A little about our name...the hubs chose it, and I love it. Although the phrase is usually used to refer to folks who’s children have grown and flown the coop, we are talking more about building your nest, piece by piece.
When you start out, unless you are blessed with some kind of fast track career that makes you wealthy or at least very comfortable at 30 (definitely not us!), you’re usually beginning your home with college dorm leftovers and donations from friends and family. Anything nice or brand new came from your bridal registry. (I would like to just say here that you should always, always register for nice towels. Because if you think to yourself, “We have a million towels, we don’t need towels!” and you don’t register for them, you will likely not have the extra money to throw away your college towels and invest in ones that are $20 each for the next 5-10 years. Ask people to buy you nice towels.) Anyway, we are very slowly getting grown up stuff. But, honestly, since we are still renting, we flat out refuse to invest in furniture we really like. Hodge podge is still the name of the game, even though we are more picky about our found and thrifted items now.
Empty Nest is the idea of starting small, or with nothing, and then building something beautiful. (It's also a little play on our names: Michael + Tiffany's Nest = MT Nest = Empty Nest?!) Our wedding was so DIY it was exhausting. It was fun to come up with ideas, and the savings were totally worth it. But I didn’t want to see another glue stick for a long, long time. Our couch is a curbside treasure. Our loveseat is a yardsale reupholster with handmade throw pillows. Our table was a freebie on Facebook that needs to be refinished. When we were dating, we did a few projects together, and it was good to see what our style was working together to complete something. My husband-then-boyfriend liked to call it “Teambuilding Tuesday.” (And still I stayed with him.) I definitely recommend this to any couple kind of getting serious. Watch children together, and do several projects together. Enough times that your true colors show. Anyway, now we love to think we have a “good eye.” We like finding treasures, fixing them up, and even reselling. Or keeping if they are too good to let go. Like the huge record player that now doubles as a buffet in our dining room waiting to be repainted and jazzed up! We’ve splurged on a couple of things, like our sweet lamp from World Market. And there are still a few things that desperately need to be replaced with a grown up model, like my dorm room toaster. But, hey, it toasts the bread.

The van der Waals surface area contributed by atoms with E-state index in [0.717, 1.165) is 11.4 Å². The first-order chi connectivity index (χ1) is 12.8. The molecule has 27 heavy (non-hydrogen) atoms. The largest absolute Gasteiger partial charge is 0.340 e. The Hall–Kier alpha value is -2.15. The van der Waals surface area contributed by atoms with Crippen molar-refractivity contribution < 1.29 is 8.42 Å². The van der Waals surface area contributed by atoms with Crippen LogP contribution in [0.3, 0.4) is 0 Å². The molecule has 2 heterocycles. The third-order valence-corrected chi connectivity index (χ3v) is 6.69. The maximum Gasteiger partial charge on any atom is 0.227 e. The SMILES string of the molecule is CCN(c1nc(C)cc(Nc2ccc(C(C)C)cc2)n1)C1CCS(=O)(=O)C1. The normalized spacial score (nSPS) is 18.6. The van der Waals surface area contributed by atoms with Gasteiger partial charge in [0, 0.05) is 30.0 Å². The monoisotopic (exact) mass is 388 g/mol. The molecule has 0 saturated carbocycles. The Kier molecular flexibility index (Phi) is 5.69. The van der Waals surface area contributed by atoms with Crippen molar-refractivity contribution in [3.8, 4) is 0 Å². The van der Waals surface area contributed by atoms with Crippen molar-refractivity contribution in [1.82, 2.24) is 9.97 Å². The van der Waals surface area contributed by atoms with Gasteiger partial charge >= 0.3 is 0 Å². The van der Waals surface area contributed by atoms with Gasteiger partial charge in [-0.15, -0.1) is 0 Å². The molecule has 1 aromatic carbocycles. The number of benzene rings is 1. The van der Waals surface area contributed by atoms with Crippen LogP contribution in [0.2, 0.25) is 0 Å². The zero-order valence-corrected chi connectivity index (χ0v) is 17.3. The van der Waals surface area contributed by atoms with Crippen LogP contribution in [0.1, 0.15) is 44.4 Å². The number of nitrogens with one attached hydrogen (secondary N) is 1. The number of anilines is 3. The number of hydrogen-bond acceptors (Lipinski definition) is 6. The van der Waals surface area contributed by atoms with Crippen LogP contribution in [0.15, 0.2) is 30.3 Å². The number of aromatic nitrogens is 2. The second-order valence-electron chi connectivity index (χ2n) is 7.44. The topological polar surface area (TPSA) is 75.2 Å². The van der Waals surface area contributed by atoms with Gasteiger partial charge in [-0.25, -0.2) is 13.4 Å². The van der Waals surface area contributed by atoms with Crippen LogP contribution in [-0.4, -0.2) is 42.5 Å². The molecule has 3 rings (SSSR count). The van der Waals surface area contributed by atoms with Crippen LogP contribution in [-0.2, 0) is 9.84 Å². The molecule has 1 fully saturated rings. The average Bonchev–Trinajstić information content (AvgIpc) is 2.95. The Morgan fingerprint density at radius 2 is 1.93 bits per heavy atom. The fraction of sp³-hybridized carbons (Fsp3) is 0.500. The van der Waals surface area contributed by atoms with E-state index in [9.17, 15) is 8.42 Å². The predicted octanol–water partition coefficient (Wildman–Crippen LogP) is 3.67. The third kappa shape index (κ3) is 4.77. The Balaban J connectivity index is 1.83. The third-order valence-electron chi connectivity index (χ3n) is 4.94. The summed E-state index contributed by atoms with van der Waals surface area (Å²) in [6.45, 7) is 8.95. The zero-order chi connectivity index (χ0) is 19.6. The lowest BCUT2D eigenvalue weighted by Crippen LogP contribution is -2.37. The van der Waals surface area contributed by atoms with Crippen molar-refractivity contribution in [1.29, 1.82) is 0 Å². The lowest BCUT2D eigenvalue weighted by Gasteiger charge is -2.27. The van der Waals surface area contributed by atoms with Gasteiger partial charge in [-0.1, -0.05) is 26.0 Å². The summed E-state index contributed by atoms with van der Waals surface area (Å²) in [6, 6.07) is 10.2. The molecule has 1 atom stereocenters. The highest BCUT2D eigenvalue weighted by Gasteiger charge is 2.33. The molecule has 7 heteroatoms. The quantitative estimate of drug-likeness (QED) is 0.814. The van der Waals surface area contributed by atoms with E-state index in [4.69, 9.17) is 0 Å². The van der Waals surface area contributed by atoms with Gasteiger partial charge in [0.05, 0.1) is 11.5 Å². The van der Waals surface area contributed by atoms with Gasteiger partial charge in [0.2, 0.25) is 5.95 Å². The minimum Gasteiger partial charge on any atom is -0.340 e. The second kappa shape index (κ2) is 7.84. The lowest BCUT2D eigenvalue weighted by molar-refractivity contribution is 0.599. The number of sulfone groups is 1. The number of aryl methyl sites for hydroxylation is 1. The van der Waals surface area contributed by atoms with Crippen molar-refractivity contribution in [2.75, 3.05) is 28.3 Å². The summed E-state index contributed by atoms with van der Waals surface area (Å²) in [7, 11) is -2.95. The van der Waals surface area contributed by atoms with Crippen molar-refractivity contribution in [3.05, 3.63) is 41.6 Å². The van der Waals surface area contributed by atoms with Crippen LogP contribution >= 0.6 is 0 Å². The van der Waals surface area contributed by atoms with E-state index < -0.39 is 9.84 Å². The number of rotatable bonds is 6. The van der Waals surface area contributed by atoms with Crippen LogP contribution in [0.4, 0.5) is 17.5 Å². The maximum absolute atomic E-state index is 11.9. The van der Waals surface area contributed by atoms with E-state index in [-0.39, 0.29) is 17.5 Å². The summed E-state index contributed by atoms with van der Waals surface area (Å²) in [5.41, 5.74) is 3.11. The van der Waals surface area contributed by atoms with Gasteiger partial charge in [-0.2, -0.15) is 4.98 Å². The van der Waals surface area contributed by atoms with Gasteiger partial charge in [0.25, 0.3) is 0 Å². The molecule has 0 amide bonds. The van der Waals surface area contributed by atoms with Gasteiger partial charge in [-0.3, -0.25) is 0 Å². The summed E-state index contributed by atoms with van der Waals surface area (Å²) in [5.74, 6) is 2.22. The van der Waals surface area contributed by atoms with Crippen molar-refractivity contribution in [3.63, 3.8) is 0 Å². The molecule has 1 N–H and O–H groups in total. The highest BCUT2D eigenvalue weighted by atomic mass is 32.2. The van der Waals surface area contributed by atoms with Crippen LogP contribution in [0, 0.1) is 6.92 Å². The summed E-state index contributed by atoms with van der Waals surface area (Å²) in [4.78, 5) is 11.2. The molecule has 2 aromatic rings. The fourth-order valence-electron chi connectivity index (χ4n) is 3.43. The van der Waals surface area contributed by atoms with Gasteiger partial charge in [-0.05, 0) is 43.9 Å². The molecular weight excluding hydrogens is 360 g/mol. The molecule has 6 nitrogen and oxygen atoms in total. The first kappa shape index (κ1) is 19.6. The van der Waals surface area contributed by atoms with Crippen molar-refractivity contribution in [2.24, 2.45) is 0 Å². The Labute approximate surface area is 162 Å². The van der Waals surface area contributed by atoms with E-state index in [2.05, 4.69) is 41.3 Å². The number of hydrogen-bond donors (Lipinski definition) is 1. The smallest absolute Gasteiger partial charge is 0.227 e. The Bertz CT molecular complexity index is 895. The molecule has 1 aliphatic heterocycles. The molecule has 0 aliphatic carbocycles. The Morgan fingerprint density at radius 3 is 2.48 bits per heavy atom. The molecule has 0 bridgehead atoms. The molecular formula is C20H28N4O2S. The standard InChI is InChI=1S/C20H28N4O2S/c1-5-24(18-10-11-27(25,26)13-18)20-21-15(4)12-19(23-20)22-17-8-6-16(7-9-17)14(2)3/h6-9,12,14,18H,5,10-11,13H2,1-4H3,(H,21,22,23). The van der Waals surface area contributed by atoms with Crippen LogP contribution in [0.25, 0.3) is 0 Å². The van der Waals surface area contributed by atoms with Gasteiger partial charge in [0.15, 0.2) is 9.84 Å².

But it isn’t just about the stuff, or junking, or saving money on things. It’s also about filling up the Empty Nest with all of the love, and the family, and the dreams, and ideals that you’ve been waiting to implement. All of the, “When I am a parent…” or “Someday when I have my own house…” and “Once we get a little money…” It’s about doing the work on yourself so that you can really invest in your home, your life, your spouse, your community, and your children. It’s about not missing out on the good stuff because you didn’t have your crap together. It’s about living in the moments where you are empty, and don’t have much but each other. It’s about sitting at the feet of old couples who tell you stories about when they were young, and living on rice and beans because that’s what they could afford. It’s about getting to know and like each other so that when you have an Empty Nest in the traditional use of the phrase, you have something left to share together.
That’s what we want. To help other people live simply, but richly. To find inexpensive little treasures and turn them into stylish statement pieces. To DIY and share money saving hacks that are still breath taking. But also to help other people fill up their lives with the goodness of investing in themselves, their homes and their communities. To fill the Emptiness until it is overflowing with good food, beautiful spaces, loving people, and happy families.
I hope you join us in this journey of abundant simplicity.